Mom and Dad took us out for my delayed birthday supper at Shaughnessy's after my ride, and the Hildebrands joined us later for a heap of Mom's obscenely good eclairs. Friday night was Ivy's first school dance. Seriously. I'm having a hard time seeing her as five when she seems 13 most of the time.

Feb. 16th Update: Really, nothing could be more dull than the weather, but I keep these things around because it helps me compare from year to year when I look back through the archives. Today felt like the first real day of spring, with a warm south breeze, sunshine, and CBC (and our thermometer in the shade) saying 12 degrees. At the end of summer that would feel awfully cool, but the girls were frolicking outside it their t-shirts like birds just freed from their cages.

Saturday, February 10, 2007

Go Big or Go Home

I'm celebrating my mid-30s by acknowledging that my sense of personal fashion is almost exactly my lifetime (34 years) behind actual style trends.

Friday, February 09, 2007


It's maybe not the best interface, but I've been hoping someone would create a mashup of Google Maps and something that lets you trace your route on a map to show the distance traveled -- could be really cool for making trail maps, too: MapShuttle.

Wednesday, February 07, 2007

Peachland Fog

I stopped by Peachland on my way home from the office yesterday to pick up a loaf of my favourite bread in the world, then wandered down to the lake with my camera. Very quiet, calm and foggy -- good for the soul. A bald eagle flew right over me, but I was too slow on the draw to get a decent shot of him. Anyway, a few scenic pics with subtle greys and wintery tones:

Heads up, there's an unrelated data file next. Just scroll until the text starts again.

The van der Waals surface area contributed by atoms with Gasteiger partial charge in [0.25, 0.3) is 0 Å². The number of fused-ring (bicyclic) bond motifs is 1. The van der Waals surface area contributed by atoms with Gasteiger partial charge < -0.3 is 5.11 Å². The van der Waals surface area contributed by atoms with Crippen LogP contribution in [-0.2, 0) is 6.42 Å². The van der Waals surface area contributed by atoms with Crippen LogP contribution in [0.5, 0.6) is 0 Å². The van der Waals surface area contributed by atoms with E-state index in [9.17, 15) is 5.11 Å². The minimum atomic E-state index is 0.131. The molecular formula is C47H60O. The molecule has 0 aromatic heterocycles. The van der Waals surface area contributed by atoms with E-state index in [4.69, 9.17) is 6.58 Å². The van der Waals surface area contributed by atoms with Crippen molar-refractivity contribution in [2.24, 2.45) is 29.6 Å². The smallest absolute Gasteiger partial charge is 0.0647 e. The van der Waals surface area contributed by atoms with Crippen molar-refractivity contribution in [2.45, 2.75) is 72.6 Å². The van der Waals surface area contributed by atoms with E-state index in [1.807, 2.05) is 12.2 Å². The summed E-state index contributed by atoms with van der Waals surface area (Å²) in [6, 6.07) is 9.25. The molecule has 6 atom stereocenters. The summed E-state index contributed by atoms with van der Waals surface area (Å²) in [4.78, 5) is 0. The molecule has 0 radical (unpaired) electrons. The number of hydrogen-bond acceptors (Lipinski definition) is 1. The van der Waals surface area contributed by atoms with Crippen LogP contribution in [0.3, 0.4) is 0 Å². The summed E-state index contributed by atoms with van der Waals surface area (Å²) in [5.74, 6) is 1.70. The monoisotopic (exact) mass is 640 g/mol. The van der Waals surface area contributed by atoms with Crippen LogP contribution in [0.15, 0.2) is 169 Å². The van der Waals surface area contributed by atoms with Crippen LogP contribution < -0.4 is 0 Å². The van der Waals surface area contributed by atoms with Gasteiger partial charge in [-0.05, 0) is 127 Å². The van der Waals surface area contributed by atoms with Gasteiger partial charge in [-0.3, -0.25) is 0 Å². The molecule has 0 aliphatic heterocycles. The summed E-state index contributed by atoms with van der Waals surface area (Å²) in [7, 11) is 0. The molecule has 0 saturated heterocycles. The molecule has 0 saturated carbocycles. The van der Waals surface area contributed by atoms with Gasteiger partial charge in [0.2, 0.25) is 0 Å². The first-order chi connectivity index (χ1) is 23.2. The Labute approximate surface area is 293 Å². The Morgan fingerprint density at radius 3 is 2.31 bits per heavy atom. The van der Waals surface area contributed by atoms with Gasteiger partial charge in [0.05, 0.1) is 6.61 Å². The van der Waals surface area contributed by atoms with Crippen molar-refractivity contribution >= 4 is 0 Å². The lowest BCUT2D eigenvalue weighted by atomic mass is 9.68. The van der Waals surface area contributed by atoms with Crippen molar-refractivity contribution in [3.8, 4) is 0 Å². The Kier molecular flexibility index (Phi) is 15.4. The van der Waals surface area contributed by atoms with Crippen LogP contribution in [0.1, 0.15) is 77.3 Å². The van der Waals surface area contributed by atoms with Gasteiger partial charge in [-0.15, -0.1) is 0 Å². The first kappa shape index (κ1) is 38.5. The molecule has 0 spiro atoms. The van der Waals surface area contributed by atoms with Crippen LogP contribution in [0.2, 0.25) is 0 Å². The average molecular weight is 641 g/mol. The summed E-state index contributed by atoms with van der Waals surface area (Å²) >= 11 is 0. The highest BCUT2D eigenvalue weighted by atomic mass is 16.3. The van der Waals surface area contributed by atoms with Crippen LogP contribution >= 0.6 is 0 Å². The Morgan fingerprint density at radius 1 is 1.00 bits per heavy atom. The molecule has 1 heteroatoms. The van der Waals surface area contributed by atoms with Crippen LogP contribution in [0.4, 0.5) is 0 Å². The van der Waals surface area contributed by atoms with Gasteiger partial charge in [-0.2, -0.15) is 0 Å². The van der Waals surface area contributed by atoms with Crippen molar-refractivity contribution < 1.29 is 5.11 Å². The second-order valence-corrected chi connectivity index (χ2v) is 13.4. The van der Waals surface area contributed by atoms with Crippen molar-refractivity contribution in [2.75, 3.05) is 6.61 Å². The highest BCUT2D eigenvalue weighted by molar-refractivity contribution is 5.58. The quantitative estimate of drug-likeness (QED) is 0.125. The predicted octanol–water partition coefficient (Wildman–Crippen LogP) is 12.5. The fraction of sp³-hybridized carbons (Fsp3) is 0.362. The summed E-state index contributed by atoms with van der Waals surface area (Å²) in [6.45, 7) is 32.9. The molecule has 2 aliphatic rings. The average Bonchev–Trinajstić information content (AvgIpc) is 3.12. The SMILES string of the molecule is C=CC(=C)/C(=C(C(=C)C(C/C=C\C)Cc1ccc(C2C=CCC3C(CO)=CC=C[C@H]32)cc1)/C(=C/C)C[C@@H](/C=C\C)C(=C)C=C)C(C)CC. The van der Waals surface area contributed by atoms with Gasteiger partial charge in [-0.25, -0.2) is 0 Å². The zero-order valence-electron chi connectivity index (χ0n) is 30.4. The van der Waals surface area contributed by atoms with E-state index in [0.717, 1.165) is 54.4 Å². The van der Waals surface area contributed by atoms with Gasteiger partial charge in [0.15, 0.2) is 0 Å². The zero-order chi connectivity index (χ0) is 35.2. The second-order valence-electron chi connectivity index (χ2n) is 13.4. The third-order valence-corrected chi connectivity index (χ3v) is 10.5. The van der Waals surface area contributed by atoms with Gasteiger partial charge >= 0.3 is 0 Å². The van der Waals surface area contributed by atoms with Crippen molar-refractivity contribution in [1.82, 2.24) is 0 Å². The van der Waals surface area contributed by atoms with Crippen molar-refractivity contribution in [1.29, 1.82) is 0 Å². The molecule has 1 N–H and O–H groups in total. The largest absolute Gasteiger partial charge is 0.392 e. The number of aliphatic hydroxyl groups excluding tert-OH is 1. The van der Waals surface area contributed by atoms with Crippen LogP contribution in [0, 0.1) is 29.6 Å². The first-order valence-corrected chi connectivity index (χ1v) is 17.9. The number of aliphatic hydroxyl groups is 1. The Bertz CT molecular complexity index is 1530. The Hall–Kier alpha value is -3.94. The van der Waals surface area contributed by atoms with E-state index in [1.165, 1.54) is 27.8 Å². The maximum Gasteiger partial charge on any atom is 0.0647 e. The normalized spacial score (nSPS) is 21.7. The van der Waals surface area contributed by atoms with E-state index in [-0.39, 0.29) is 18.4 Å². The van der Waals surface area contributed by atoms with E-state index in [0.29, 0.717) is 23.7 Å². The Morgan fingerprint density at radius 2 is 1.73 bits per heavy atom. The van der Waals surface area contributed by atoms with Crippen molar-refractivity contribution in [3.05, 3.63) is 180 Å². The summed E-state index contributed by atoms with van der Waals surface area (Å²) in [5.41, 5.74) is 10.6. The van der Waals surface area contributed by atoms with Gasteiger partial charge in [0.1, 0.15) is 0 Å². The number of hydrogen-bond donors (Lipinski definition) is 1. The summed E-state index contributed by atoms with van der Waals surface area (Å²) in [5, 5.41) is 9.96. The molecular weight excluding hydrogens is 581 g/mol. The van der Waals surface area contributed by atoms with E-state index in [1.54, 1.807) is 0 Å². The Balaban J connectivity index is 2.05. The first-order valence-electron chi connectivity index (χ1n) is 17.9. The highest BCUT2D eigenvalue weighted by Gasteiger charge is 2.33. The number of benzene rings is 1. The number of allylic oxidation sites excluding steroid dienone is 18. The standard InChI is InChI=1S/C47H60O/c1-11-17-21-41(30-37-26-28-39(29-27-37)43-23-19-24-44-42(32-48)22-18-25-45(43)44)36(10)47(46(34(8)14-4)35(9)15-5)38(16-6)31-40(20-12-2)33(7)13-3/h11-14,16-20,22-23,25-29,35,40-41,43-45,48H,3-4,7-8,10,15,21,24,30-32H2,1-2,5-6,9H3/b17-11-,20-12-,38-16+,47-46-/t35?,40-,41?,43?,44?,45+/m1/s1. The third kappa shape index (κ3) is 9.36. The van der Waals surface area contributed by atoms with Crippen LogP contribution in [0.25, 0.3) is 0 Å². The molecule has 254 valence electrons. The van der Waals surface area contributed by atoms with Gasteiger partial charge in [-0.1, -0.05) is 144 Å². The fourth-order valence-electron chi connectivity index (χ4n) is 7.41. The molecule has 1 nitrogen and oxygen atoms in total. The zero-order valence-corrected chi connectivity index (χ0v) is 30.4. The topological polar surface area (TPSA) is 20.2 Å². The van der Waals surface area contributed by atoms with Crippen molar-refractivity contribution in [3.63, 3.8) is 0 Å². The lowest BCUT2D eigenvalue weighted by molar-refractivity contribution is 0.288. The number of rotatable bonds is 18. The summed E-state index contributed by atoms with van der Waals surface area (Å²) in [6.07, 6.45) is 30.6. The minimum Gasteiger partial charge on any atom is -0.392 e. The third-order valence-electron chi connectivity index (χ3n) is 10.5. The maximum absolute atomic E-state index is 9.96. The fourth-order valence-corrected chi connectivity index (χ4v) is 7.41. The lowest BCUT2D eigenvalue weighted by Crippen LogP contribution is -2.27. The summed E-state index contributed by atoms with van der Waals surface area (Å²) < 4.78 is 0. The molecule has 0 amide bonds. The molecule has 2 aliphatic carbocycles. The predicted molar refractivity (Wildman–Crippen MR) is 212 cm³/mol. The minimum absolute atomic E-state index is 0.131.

Monday, February 05, 2007

Late January Weekend

I was miserable last week and into my birthday weekend -- sicker than I've been in years. So I never got around to posting a few pics from the previous weekend when we hosted our landlord and good friend Bill. Good times here, and it wasn't too weird for him to be staying as a guest in his own house. We had a gorgeous afternoon session at Sunoka that yielded some excellent photos:

Sunday, February 04, 2007

Rocky Knoll

I've discovered little rocky knoll a mile or two away from our place that offers wonderful views and an interesting little ecosystem. Over the last couple of weeks I spent some time there with the camera and captured a little bit of that special spot:

Saturday, February 03, 2007

Top Travel Destinations

Pearl tipped me off to this one this morning: Frommer's Top Travel Destinations for 2007. Short little blurbs make for fun travel dreaming, and it's cool to see the Okanagan make a global list:
"This lush region of British Columbia, dubbed by some as "Napa North" or "the Tuscany of Canada", boasts a mild climate, with rolling hills and plentiful fruits, nuts and grapes. Vineyards are the big business now -- with more than 120 in the region, it is an ideal place for wine tasting. As in Napa, the topography and climate of Okanagan Valley make it a great place for hiking, kayaking, and biking (bike tours will even take you from winery to winery)."